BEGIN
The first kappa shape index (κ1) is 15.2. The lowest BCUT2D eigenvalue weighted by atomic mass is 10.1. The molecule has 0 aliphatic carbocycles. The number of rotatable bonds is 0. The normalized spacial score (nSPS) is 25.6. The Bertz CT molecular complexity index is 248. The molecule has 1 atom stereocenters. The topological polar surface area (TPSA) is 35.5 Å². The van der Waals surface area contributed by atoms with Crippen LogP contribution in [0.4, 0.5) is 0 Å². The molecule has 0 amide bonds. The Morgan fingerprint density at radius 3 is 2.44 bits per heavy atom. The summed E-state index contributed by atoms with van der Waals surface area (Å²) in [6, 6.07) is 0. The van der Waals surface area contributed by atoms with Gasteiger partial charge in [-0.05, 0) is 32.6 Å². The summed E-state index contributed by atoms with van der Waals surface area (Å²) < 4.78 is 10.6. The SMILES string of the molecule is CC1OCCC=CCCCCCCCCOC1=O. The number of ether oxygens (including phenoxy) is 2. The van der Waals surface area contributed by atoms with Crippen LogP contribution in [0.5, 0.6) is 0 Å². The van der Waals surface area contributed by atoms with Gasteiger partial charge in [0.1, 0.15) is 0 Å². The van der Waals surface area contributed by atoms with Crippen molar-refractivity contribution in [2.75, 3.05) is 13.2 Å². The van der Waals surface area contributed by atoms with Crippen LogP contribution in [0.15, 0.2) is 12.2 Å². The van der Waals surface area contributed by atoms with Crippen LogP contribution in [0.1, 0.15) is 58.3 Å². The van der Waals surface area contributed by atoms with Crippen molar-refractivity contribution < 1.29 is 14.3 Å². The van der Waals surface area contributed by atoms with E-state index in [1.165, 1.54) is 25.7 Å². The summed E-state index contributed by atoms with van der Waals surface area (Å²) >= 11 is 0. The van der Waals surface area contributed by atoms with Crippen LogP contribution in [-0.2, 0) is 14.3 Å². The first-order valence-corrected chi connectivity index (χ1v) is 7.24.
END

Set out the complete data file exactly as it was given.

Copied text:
The first kappa shape index (κ1) is 15.2. The lowest BCUT2D eigenvalue weighted by atomic mass is 10.1. The molecule has 0 aliphatic carbocycles. The number of rotatable bonds is 0. The normalized spacial score (nSPS) is 25.6. The Bertz CT molecular complexity index is 248. The molecule has 1 atom stereocenters. The topological polar surface area (TPSA) is 35.5 Å². The van der Waals surface area contributed by atoms with Crippen LogP contribution in [0.4, 0.5) is 0 Å². The molecule has 0 amide bonds. The Morgan fingerprint density at radius 3 is 2.44 bits per heavy atom. The summed E-state index contributed by atoms with van der Waals surface area (Å²) in [6, 6.07) is 0. The van der Waals surface area contributed by atoms with Gasteiger partial charge in [-0.05, 0) is 32.6 Å². The summed E-state index contributed by atoms with van der Waals surface area (Å²) < 4.78 is 10.6. The SMILES string of the molecule is CC1OCCC=CCCCCCCCCOC1=O. The number of ether oxygens (including phenoxy) is 2. The van der Waals surface area contributed by atoms with Crippen LogP contribution in [0.5, 0.6) is 0 Å². The van der Waals surface area contributed by atoms with Gasteiger partial charge in [0.1, 0.15) is 0 Å². The van der Waals surface area contributed by atoms with Crippen molar-refractivity contribution in [2.75, 3.05) is 13.2 Å². The van der Waals surface area contributed by atoms with Crippen LogP contribution in [0.15, 0.2) is 12.2 Å². The van der Waals surface area contributed by atoms with Crippen LogP contribution in [0.1, 0.15) is 58.3 Å². The van der Waals surface area contributed by atoms with Crippen molar-refractivity contribution < 1.29 is 14.3 Å². The van der Waals surface area contributed by atoms with E-state index in [1.165, 1.54) is 25.7 Å². The summed E-state index contributed by atoms with van der Waals surface area (Å²) >= 11 is 0. The van der Waals surface area contributed by atoms with Crippen LogP contribution in [-0.2, 0) is 14.3 Å². The first-order valence-corrected chi connectivity index (χ1v) is 7.24.